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In a Garden 

Thursday, Mar 25 2010
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In 1989, a foreign bureaucrat (Mark Harelik), representing the Ministry of Culture in some (fictitious) Middle Eastern nation named Aqaat, commissions an American architect (Matt Letscher) to build a gazebo near that nation's presidential palace. This is more complicated than it sounds. The two can't agree on the definition of gazebo (the bureaucrat prefers "summer house") or even who the minister is. ("You are the Minister of Culture?" clarifies the architect. Replies the bureaucrat, "In essence.") Furthermore, Aqaat is a controversial Muslim nation helmed by Brother Najid (Jarlon Monroe), who shares the qualities of pretension and intimidation with a deceased dictator whose name rhymes with Madame Coltrane. Playwright and screenwriter Howard Korder's red-tape comedy hinges on the communication breakdown between a Yank who wants answers and a client (or "patron," as the bureaucrat prefers) who speaks in metaphors about dragonflies and Dances with Wolves, and is anchored by an otherworldly condescension for Letscher's ideas, and the patronizing confidence that his frazzled employee will eventually get it right, even as the months tick by. But Korder and director David Warren have put together something bigger than a Kafka-esque culture clash: This is a bitterly funny play about trust, ego and beauty — a trinity that rarely survives any regime intact. (It's no coincidence that Korder has challenged his characters to commandeer a garden, the site of man's original downfall.) As the frustrated architect, Letscher is an overly sensitive sputterer and people-pleaser forever on the verge of storming out of the minister's palace. He's terrific, but this very smart play is in Harelik's haberdashered pocket. At once obsequious and imperious, maddening and brilliant, Harelik stirs up a jumble of emotions that encompass not so much our feelings for his ancient civilization as a man continually in the news, a man who commands respect and caution, yet he's given neither by his own cavalier masters. South Coast Repertory, 655 Town Center Drive, Costa Mesa; Sat.-Sun., 2 & 7:45 p.m.; Tues.-Fri., 7:45 p.m.; through March 28. (714)708-5555.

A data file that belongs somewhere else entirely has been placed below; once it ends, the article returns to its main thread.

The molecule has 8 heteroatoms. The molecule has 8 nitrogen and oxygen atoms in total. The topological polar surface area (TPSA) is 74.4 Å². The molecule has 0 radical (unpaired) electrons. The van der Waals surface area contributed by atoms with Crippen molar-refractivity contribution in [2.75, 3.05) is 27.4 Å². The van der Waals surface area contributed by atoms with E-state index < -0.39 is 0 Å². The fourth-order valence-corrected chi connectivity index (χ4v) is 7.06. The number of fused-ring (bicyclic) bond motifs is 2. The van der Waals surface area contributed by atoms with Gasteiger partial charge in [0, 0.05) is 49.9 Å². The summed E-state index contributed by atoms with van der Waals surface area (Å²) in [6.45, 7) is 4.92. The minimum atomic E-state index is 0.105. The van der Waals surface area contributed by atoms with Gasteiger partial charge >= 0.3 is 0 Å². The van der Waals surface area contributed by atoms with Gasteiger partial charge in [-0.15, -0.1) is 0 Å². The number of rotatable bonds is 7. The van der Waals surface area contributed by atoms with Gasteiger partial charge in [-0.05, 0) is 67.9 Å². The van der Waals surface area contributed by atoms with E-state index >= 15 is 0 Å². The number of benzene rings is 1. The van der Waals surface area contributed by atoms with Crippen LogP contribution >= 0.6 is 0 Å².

Fri., March 12, 7:45 p.m.; Saturdays, Sundays, 2 & 7:45 p.m.; Tuesdays-Fridays, 7:45 p.m. Starts: March 12. Continues through March 28, 2010
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Reach the writer at anicholson@laweekly.com

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